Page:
Saturday, December 19, 2009

Deciding on a Refrigerator

We now have our new Refrigerator installed. It’s lovely and HUGE! You wouldn’t think two people would need so much space in a refrigerator, but we’ve filled it to the brim already. We chose a Samsung 28.5 cu.ft. stainless steel French door with bottom freezer model. The best part about it as I never have to make ice again. It pumps out 4.5 lbs of ice per day!RFG297AARS_medium_20080725


Being the diligent designer that I am, a lot of research was done prior to choosing this model. I thought I’d share some of my findings with you.

Refrigerators made after the end of April 2008 must be 5 percent more efficient to qualify for an Energy Star emblem. But despite advances, refrigerators still use more electricity than any other kitchen appliance because they're always on. The familiar yellow EnergyGuide labels and Energy Star symbols are a useful guide, but not necessarily the only thing you should consider when making your purchase. There are many types/models of refrigerators out there, each offering their own pros and cons. I’ve listed them below along with the most common and useful options available.


Top-freezer refrigerators


These are the traditional type, dating back to the earliest refrigerators. Widths typically run from about 30 to 33 inches. Manufacturers claim up to 22-cubic-foot capacities, but usable capacity is typically 20 percent lower by our measurements. Typically, these models offer the most storage for their size. Since they have fairly wide shelves, it makes it easy to reach all the way to the back. The downside is you have to bend to reach the bottom shelves and drawers.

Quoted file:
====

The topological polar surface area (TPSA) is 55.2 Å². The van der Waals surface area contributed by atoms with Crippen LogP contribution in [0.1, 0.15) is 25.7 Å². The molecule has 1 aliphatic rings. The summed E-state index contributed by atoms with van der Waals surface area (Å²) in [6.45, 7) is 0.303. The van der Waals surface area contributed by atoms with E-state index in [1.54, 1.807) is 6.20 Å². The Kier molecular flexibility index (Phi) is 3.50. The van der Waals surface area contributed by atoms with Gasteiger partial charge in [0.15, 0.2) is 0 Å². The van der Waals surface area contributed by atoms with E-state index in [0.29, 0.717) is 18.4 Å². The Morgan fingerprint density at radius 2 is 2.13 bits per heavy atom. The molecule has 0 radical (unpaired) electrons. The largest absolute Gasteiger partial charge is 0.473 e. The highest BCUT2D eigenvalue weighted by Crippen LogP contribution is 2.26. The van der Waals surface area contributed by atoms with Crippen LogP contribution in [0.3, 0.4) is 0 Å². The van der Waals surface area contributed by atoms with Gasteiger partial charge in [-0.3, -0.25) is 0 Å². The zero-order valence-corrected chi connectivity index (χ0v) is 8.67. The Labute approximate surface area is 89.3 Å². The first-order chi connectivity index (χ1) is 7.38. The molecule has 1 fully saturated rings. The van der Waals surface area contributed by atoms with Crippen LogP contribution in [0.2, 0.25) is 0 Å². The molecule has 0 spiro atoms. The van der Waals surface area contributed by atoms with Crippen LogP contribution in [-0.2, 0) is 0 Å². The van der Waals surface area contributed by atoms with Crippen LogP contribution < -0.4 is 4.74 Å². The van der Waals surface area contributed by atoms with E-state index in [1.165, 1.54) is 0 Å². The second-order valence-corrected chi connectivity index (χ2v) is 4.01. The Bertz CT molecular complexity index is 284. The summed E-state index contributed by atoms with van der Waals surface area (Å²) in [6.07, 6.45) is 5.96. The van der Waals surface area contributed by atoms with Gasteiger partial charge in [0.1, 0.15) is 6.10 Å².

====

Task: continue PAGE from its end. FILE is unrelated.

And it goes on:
Bottom-freezer refrigerators


Sales of bottom-freezer Refrigerators are the fastest growing. Widths run from 30 to 36 inches with claimed capacity of up to 26 cubic feet. The bottom-freezers offer eye-level storage and the French-door models provide space-saving narrow door swing of a side-to-side and the ability to open only half the refrigerator when retrieving smaller items. Although you have to bend down when using the freezer, this isn’t typically done as often as accessing the refrigerator.

Side-by-side refrigerators


A vertical, full-length split places the freezer on one side and refrigerator on the other. Side-by-sides typically come with through-the-door ice and water dispensers, temperature-controlled bins, and rapid ice-making cycles. Widths are typically 32 to 36 inches. Claimed capacities are up to 30 cubic feet, but only about 65 to 70 percent is usable. The narrow doors are a plus in a tight kitchen, however; most door don’t open wide enough for a pizza box or other wide items.

Cabinet-depth refrigerators


This type gives you the look of a built-in but for less money. Because the refrigerator is the same depth of your cabinets you achieve a very streamlined look throughout your kitchen. Most come as side-by-sides, but top- and bottom-freezers and French-door models are available. Claimed capacities reach up to 21 cubic feet, but far less than that is usable. The cabinet-depth models have less usable space than the deeper free-standing models, but they cost significantly more.

Refrigerator drawers


These are among the latest luxuries for kitchens where even the biggest refrigerator simply isn't enough. They can mount under a cabinet or in a kitchen island and are ideal for storing drinks and other specialized items. They don’t cost as much to run as their larger counterparts, but that’s because of their limited capacity. Refrigerator drawers are large on price and small on space, leaving them to the elite in kitchen design.


Once you have selected a type of refrigerator that you would like you should consider what options are important. Below are some of the most common and useful on the market:

  • Adjustable door bins and shelves
  • Elevator shelves
  • Full-extension drawers
  • Pullout shelves or bins
  • Split shelves
  • Shelf snuggers
  • Temperature controlled drawers
  • Through the door water and ice dispenser
  • Water filter

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